Gm planning another electric car......

Discussion in 'Alternative Energy' started by mightybooboo, Jan 8, 2007.

  1. mightybooboo

    mightybooboo Well-Known Member

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    So,an electric car with an onboard charging system that only charges the battery.Unlike Prius where the ICE is part of the drivetrain.

    I should have thought of that,it makes perfect sense.Wait,I DID think of that,got reamed for it though.Go figure......
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    http://news.yahoo.com/s/nm/20070107/bs_nm/autoshow_volt_dc

    Reuters
    GM goes electric with concept car

    By Jui Chakravorty Sun Jan 7, 6:06 PM ET

    DETROIT (Reuters) - Struggling auto giant General Motors Corp. (NYSE:GM - news) on Sunday revived its once-failed idea of a mass-market electric car, unveiling a new "concept" car called the Volt designed to use little or no gasoline.

    Introduced at the North American International Auto Show here, the Chevrolet Volt will draw power exclusively from a next-generation battery pack recharged by a small onboard engine -- if the technology is ready in two or three years.

    "We have a thoroughly studied concept, but further battery development will define the critical path to start of production," said Jon Lauckner, a GM vice president for product development.

    The Volt is designed to run for 40 miles on pure electric power, making it marketable for everyday family use.

    For the average American driver who drives 40 miles a day, or 15,000 miles a year, the Volt will require no fuel and lead to an annual savings of 500 gallons of gasoline, GM said.

    Unlike current gas-electric hybrids, which use a parallel system twinning battery power and a combustion engine, the Volt will be driven entirely by electric power.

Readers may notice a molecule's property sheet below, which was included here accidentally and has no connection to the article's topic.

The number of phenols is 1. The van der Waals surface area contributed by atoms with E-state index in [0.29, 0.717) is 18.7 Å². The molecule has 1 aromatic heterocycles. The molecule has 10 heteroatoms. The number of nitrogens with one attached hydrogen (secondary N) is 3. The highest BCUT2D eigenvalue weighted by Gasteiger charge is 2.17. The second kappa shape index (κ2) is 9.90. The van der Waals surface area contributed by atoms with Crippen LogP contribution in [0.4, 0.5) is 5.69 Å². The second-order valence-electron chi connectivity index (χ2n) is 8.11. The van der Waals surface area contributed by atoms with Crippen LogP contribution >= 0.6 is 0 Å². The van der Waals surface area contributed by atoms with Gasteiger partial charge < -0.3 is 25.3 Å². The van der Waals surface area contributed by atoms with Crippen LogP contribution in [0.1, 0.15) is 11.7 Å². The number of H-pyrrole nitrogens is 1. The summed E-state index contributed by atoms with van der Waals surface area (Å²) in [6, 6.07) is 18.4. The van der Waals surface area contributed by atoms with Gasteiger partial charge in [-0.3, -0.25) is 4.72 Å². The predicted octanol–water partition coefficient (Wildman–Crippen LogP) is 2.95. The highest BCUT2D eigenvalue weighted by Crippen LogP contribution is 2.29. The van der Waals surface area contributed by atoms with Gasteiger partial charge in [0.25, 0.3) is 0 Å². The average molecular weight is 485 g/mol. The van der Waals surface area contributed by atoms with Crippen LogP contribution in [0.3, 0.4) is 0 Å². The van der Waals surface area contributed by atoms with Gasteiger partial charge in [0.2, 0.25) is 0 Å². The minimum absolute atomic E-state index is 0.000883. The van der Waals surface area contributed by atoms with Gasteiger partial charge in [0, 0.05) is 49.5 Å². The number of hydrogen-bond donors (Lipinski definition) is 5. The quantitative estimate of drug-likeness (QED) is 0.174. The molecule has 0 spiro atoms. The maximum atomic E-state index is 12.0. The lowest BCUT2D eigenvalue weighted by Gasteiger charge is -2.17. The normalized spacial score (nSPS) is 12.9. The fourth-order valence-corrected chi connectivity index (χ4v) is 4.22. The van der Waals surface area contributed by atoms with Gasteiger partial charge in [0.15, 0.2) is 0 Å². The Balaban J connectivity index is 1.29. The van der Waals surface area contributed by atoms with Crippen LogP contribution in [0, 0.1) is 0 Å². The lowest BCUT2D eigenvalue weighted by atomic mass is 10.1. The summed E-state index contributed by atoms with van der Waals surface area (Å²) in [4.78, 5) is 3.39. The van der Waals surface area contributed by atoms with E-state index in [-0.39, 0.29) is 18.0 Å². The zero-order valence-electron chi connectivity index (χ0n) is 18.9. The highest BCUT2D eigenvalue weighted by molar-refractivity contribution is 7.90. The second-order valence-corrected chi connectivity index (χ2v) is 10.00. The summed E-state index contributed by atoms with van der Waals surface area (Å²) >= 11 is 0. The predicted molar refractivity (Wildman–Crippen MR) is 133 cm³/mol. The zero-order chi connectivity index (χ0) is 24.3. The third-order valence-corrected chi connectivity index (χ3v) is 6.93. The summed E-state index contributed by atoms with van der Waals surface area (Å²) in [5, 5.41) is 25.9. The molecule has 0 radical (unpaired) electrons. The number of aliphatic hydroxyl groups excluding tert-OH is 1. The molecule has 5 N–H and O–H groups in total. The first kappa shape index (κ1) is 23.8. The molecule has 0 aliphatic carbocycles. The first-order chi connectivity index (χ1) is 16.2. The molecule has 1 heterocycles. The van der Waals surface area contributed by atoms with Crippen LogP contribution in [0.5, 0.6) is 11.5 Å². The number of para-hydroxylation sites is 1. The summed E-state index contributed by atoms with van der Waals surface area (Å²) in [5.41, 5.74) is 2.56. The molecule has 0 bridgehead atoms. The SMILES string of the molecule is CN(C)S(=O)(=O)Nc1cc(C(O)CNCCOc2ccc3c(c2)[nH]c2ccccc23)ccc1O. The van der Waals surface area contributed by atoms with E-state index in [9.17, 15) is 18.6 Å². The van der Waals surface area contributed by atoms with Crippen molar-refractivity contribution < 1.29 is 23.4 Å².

GM has been stung by criticism that it conspired to kill the EV1, an experimental electric vehicle program it launched in 1996 and killed by 2003. The documentary film "Who Killed the Electric Car?" released last year criticized GM for first developing but then abandoning electric vehicles.

    GM said the Volt will have advantages over the defunct EV1, including smaller batteries, faster recharging, more room for passengers, and a faster maximum highway speed.

    "For most drivers, the Volt will use little or no gasoline," GM chief engineer Nick Zielinski told reporters.

    The Volt's combustion engine is designed only as a supplement to keep its batteries charged, an innovation GM executives hope will help the automaker jump ahead of Toyota Motor Corp. (7203.T), which now dominates the hybrid market.

    Battery technology is key to the next generation of hybrid vehicles as automakers seek ways to lower the cost of batteries and increase their power and storage capacity.

    The Volt will be outfitted with new lithium-ion battery packs, which hold a charge longer than the nickel metal hydride batteries now used widely in automobiles.

    Lauckner said the Volt should be ready for production around the same time the lithium-ion batteries will be, which GM expects to be in two to three years.

    Last week, GM awarded lithium-ion battery development contracts for its Saturn Vue Green Line hybrid to Johnson Controls Inc. (NYSE:JCI - news) affiliate Johnson Controls-Saft Advanced Power Solutions and Cobasys, a venture of Chevron Corp. (NYSE:CVX - news) and Energy Conversion Devices Inc. (Nasdaq:ENER - news). Cobasys will work with privately held A123Systems to develop the technology.
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    BooBoo :gromit:<----"It'll never work"
     
  2. mightybooboo

    mightybooboo Well-Known Member

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  3. mightybooboo

    mightybooboo Well-Known Member